Previous studies have supported the introduction of 130/80mmHg targets for high-risk patients with diabetes or cardiovascular disease. However, there is little evidence to support current BP targets for hypertensive patients who do not have other conditions, the researchers said.
Paolo Verdecchia from Hospital Santa Maria della Misericordia in Italy and colleagues studied 1,111 non-diabetic patients who had systolic BPs of 150mmHg. The researchers randomised patients to a systolic BP goal of under either 140mmHg or 130mmHg.
For two years they followed the patients and recorded the rate of left ventricular hypertrophy, which can lead to heart failure and heart rhythm problems.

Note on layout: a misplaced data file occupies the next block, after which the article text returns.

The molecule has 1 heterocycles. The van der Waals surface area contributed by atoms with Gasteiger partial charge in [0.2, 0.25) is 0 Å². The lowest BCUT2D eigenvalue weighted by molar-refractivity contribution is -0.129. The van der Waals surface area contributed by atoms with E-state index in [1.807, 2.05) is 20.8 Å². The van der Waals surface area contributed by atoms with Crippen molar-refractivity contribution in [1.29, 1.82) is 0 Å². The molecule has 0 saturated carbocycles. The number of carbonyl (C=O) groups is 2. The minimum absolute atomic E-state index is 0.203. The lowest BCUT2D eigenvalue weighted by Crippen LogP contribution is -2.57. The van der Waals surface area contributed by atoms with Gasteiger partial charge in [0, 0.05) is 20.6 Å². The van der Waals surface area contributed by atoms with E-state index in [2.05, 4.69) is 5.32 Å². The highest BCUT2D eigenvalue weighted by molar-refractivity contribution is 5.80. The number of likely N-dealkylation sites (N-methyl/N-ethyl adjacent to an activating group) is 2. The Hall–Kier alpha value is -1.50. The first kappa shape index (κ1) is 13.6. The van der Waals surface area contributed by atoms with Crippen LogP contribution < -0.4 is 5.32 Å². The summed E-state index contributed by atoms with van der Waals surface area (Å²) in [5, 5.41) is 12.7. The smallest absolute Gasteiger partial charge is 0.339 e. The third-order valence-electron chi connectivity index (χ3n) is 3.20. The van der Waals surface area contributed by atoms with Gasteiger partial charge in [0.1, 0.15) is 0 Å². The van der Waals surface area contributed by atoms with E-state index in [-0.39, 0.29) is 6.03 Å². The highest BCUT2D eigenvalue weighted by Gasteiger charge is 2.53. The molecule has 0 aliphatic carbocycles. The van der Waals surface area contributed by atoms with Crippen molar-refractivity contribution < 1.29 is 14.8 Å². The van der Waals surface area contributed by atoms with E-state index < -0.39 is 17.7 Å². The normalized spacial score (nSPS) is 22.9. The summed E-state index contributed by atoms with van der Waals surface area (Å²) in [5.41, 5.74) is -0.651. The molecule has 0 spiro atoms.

The targets were achieved in 72% of patients assigned to the 130mmHg target and in 67% of patients assigned to the 140mmHg targets.
Patients in the two groups were similarly likely to receive antihypertensive drugs. However, patients in the 130mmHg group were more likely to be given diuretics and angiotensin-receptor blockers.
The researchers found that patients in the 130mmHg group were 37% less likely to develop left ventricular hypertrophy and half as likely to experience other cardiovascular outcomes.
Dr Verdecchia and his team said the findings lent support to the use of lower BP goals for non-diabetic patients.
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